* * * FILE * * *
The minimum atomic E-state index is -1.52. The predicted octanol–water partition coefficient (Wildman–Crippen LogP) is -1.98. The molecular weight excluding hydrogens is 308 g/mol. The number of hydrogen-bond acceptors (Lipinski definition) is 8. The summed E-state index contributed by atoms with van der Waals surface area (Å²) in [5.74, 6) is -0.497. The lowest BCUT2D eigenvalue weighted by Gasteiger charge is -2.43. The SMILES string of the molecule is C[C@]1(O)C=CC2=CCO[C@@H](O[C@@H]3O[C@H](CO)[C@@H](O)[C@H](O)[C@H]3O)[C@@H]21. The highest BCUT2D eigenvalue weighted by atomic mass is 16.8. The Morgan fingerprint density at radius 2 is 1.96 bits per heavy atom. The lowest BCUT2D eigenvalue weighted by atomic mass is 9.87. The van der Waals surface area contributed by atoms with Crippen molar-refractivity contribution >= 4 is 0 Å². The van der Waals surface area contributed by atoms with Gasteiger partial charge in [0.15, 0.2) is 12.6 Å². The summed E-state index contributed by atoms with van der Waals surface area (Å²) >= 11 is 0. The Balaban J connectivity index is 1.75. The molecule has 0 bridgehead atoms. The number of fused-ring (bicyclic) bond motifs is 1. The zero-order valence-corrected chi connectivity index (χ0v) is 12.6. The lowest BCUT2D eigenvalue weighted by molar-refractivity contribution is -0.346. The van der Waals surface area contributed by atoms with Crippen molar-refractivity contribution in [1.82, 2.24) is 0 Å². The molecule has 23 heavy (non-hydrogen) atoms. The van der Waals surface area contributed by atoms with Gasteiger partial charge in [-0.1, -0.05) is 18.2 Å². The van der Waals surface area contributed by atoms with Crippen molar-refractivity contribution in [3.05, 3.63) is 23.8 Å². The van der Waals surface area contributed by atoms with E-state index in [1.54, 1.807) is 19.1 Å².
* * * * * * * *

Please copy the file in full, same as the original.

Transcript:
The minimum atomic E-state index is -1.52. The predicted octanol–water partition coefficient (Wildman–Crippen LogP) is -1.98. The molecular weight excluding hydrogens is 308 g/mol. The number of hydrogen-bond acceptors (Lipinski definition) is 8. The summed E-state index contributed by atoms with van der Waals surface area (Å²) in [5.74, 6) is -0.497. The lowest BCUT2D eigenvalue weighted by Gasteiger charge is -2.43. The SMILES string of the molecule is C[C@]1(O)C=CC2=CCO[C@@H](O[C@@H]3O[C@H](CO)[C@@H](O)[C@H](O)[C@H]3O)[C@@H]21. The highest BCUT2D eigenvalue weighted by atomic mass is 16.8. The Morgan fingerprint density at radius 2 is 1.96 bits per heavy atom. The lowest BCUT2D eigenvalue weighted by atomic mass is 9.87. The van der Waals surface area contributed by atoms with Crippen molar-refractivity contribution >= 4 is 0 Å². The van der Waals surface area contributed by atoms with Gasteiger partial charge in [0.15, 0.2) is 12.6 Å². The summed E-state index contributed by atoms with van der Waals surface area (Å²) >= 11 is 0. The Balaban J connectivity index is 1.75. The molecule has 0 bridgehead atoms. The number of fused-ring (bicyclic) bond motifs is 1. The zero-order valence-corrected chi connectivity index (χ0v) is 12.6. The lowest BCUT2D eigenvalue weighted by molar-refractivity contribution is -0.346. The van der Waals surface area contributed by atoms with Crippen molar-refractivity contribution in [1.82, 2.24) is 0 Å². The molecule has 23 heavy (non-hydrogen) atoms. The van der Waals surface area contributed by atoms with Gasteiger partial charge in [-0.1, -0.05) is 18.2 Å². The van der Waals surface area contributed by atoms with Crippen molar-refractivity contribution in [3.05, 3.63) is 23.8 Å². The van der Waals surface area contributed by atoms with E-state index in [1.54, 1.807) is 19.1 Å².